Facing increased competition from federal counterparts, state banking regulators are trying to make it easier for state-chartered trust companies to operate nationwide under a common set of rules.
To date 11 states, including Texas, Washington, and Connecticut, have agreed to uniform rules governing trust operations. A 12th, Virginia, has approved the legislation, and Gov. Jim Gilmore is expected to sign it.
E.J. Face Jr., Virginia's commissioner of financial institutions, said states must act or watch trust activities gravitate to federal banking and thrift charters.
"We needed some legislation because the Office of the Comptroller of the Currency had indicated that national bank trust companies could preempt state law," he said. "Of course, the Office of Thrift Supervision, through the unitary thrift charter, allows trust companies basically anywhere."
Legislation adopting consistent trust rules is pending in 16 more states, according to the Conference of State Bank Supervisors.
"We are talking about it as much as we can," said Ellen Lamb, the group's spokeswoman. The supervisors group drafted the model legislation and has been urging individual states to adopt it.
The issue dates back to 1996, when both the OCC and the OTS issued legal interpretations that their respective trust company charters preempted state laws and allowed nationwide operations.
But it has picked up steam in recent years, as more large insurance companies and securities firms are lining up to establish national trust operations as the baby boomer generation approaches retirement.
Currently, there are 13 applications pending before the OTS for savings banks that would engage only in trust operations. Many of these firms currently hold a state charter.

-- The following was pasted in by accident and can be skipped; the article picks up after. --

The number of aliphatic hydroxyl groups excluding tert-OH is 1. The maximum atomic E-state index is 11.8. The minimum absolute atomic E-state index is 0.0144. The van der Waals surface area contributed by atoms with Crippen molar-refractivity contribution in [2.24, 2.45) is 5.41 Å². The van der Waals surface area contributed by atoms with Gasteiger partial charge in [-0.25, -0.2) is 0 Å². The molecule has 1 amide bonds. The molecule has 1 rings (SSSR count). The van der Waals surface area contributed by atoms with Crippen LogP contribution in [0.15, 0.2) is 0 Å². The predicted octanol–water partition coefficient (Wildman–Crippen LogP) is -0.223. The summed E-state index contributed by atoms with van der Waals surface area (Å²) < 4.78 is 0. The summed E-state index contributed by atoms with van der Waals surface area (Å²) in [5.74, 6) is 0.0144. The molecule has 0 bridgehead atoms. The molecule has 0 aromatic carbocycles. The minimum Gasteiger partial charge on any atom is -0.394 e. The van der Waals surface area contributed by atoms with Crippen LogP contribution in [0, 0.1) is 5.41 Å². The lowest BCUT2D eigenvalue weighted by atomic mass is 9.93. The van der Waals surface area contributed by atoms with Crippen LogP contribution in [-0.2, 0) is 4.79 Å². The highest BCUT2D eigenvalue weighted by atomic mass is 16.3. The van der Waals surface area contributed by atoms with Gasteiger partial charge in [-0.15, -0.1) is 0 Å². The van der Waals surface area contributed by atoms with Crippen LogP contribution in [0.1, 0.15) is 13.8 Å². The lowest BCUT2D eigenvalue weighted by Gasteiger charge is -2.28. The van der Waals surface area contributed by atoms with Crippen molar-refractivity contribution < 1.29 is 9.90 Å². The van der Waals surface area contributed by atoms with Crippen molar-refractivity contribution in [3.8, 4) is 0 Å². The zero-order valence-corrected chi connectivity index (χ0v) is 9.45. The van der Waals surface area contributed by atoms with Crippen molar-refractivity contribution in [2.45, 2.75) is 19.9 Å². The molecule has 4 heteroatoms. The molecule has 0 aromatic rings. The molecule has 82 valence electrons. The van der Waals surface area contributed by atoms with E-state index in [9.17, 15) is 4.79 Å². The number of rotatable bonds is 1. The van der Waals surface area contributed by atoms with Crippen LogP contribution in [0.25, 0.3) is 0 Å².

"There is a trend, particularly among securities firms and insurers who offer consumers trust powers, to go with a federal charter," said Ronald R. Glancz, head of the financial services group at the Venable law firm here.
"For the companies that administer retirement funds, their trust powers are really critical to their operations."
Some states, Mr. Glancz said, have "quirky provisions" that make their charters unattractive.
Virginia's legislature adopted the legislation after a large bank, then Norwest, now Wells Fargo, said it wanted to begin trust operations in the state but did not want to comply with a different set of rules, Mr. Face said. A Wells Fargo spokesman declined to comment.
Mr. Face said the law protects state revenues. "Any time we lose state banks, we lose money," he said. "No question about it."
The other states that have already adopted uniform trust laws are Arkansas, Indiana, Maine, Minnesota, Mississippi, Nebraska, Oklahoma, and Vermont.